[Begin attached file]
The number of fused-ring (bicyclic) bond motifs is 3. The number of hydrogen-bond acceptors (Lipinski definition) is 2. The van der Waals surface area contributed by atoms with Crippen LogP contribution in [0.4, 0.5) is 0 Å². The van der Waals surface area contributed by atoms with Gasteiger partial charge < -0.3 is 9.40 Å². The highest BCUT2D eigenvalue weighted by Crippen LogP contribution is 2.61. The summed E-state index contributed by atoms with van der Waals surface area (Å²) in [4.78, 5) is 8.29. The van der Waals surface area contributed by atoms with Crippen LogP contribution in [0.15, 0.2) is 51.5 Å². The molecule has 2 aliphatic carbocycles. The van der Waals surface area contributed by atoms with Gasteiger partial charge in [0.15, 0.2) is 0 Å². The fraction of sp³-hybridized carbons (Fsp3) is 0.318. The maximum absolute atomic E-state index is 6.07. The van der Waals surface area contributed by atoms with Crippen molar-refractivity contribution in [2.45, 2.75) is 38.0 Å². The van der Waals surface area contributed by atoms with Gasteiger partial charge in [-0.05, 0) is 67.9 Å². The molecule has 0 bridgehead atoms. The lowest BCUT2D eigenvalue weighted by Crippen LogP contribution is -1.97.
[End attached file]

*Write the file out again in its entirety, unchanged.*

The number of fused-ring (bicyclic) bond motifs is 3. The number of hydrogen-bond acceptors (Lipinski definition) is 2. The van der Waals surface area contributed by atoms with Crippen LogP contribution in [0.4, 0.5) is 0 Å². The van der Waals surface area contributed by atoms with Gasteiger partial charge < -0.3 is 9.40 Å². The highest BCUT2D eigenvalue weighted by Crippen LogP contribution is 2.61. The summed E-state index contributed by atoms with van der Waals surface area (Å²) in [4.78, 5) is 8.29. The van der Waals surface area contributed by atoms with Crippen LogP contribution in [0.15, 0.2) is 51.5 Å². The molecule has 2 aliphatic carbocycles. The van der Waals surface area contributed by atoms with Gasteiger partial charge in [0.15, 0.2) is 0 Å². The fraction of sp³-hybridized carbons (Fsp3) is 0.318. The maximum absolute atomic E-state index is 6.07. The van der Waals surface area contributed by atoms with Crippen molar-refractivity contribution in [2.45, 2.75) is 38.0 Å². The van der Waals surface area contributed by atoms with Gasteiger partial charge in [-0.05, 0) is 67.9 Å². The molecule has 0 bridgehead atoms. The lowest BCUT2D eigenvalue weighted by Crippen LogP contribution is -1.97.